Question

Consider the following combinatorial identity:
(a) Present a combinatorial argument for this identity by considering a set of n people and determining, in two ways, the number of possible selections of a committee of any size and a chairperson for the committee.
(i) How many possible selections are there of a committee of size k and its chairperson?
(ii) How many possible selections are there of a chairperson and the other committee members?
(b) Verify the following identity for n = 1, 2, 3, 4, 5:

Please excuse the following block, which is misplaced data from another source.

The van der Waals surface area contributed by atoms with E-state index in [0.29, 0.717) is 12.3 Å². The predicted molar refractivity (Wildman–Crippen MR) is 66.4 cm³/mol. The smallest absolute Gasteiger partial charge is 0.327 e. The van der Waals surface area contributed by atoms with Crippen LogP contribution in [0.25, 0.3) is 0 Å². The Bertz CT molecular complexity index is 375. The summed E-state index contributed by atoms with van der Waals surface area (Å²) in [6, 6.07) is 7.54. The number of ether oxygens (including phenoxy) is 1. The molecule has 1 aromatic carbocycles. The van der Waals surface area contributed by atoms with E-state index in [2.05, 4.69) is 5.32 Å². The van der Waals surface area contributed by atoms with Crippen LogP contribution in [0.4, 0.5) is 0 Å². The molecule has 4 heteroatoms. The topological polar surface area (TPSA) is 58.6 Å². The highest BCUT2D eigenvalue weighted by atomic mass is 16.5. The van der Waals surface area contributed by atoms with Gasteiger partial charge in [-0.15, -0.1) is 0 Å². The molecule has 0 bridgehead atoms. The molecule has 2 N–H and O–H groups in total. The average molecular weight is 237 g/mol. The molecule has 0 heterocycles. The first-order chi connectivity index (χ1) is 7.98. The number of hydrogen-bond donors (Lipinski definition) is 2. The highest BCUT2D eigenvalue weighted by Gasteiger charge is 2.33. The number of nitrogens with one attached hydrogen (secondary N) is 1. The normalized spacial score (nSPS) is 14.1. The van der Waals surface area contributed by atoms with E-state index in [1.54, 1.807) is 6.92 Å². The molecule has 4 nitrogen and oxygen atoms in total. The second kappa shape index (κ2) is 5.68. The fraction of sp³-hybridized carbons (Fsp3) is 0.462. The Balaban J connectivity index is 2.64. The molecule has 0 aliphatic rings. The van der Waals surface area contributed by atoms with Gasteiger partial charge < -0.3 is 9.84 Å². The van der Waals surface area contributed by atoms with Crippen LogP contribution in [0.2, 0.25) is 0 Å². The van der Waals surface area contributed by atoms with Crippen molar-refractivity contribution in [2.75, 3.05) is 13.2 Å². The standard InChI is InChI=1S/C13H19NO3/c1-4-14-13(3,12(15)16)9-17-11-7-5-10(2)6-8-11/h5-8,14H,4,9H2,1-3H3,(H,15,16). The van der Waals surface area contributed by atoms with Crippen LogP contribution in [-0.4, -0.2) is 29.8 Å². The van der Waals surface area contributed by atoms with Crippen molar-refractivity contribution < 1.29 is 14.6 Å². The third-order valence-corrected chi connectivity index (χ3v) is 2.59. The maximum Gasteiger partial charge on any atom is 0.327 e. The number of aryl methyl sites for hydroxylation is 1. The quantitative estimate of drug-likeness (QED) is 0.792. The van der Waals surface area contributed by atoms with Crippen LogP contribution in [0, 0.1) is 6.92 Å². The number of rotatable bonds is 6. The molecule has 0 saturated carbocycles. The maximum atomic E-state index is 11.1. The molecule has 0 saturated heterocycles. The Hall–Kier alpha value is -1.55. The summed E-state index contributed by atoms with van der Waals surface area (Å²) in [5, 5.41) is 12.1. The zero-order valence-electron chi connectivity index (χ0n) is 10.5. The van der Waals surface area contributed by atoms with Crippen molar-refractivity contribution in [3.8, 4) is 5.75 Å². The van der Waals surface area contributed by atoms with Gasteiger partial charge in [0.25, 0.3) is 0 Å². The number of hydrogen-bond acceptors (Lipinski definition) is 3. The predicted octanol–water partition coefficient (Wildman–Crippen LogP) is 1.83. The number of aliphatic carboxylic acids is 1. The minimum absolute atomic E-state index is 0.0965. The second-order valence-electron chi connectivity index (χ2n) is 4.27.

For a combinatorial proof of the preceding, consider a set of n people and argue that both sides of the identity represent the number of different selections of a committee, its chairperson, and its secretary (possibly the same as the chairperson).
(i) How many different selections result in the committee containing exactly k people?
(ii) How many different selections are there in which the chairperson and the secretary are the same?
(iii) How many different selections result in the chairperson and the secretary being different?
(c) Now argue that


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  • CreatedOctober 22, 2015
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